Vol 9 Issue 2
Pub: Jan 7, 2011
I moved to America from Europe in 1996. I’ve worked, paid taxes, established my own business, served on the boards of various non-profits, participated in governmental organizations and traveled as much as I possibly could in this wonderful land called America.
I love the people I have met, I love the culture that I have experienced and I love the history I have discovered. And, I love the fact that I am now surrounded by my people, my culture, my history because after 14 years as a guest, I am now an American Citizen! I was born in Budapest, grew up in Munich, and I traveled the world before moving to Los Angeles.
When I moved to Hollywood in 2001, I met my now husband Stephen Box, who showed me around and helped me get to know the neighborhood. He got me into riding a bike to be more connected to the streets and the city. He took me on long walks through the community, the hills, downtown and various districts. He showed me gargoyles, hidden community gardens, movie shoot locations, plaques from historical landmarks, and he always had stories to tell about Los Angeles and about his personal adventures as a producer, as a businessman and as a resident, since his move to this city.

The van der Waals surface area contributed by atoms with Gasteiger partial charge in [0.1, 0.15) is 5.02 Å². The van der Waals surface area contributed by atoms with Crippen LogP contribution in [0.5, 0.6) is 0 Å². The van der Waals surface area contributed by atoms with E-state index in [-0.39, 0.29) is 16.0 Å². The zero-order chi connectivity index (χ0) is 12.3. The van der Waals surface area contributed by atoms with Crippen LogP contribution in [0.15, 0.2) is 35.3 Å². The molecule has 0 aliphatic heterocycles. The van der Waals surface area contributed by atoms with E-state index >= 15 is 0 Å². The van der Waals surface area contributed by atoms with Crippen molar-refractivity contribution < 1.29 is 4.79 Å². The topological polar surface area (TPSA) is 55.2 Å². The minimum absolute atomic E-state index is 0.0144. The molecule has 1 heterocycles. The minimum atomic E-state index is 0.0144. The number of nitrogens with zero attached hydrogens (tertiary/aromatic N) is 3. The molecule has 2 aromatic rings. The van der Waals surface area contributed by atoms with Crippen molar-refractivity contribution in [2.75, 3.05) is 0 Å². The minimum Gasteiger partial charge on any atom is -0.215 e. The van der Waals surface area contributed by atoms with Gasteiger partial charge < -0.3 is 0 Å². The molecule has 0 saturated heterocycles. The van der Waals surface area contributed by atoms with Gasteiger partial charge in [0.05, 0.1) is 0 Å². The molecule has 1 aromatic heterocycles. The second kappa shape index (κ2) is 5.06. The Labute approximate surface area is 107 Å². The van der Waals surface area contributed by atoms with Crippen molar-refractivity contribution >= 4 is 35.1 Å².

We got involved with the community, Stephen and I were cleaning up our neighborhood with friends, we planted gardens and trees, got involved with our neighborhood councils and with city politics and we met a lot of wonderful people.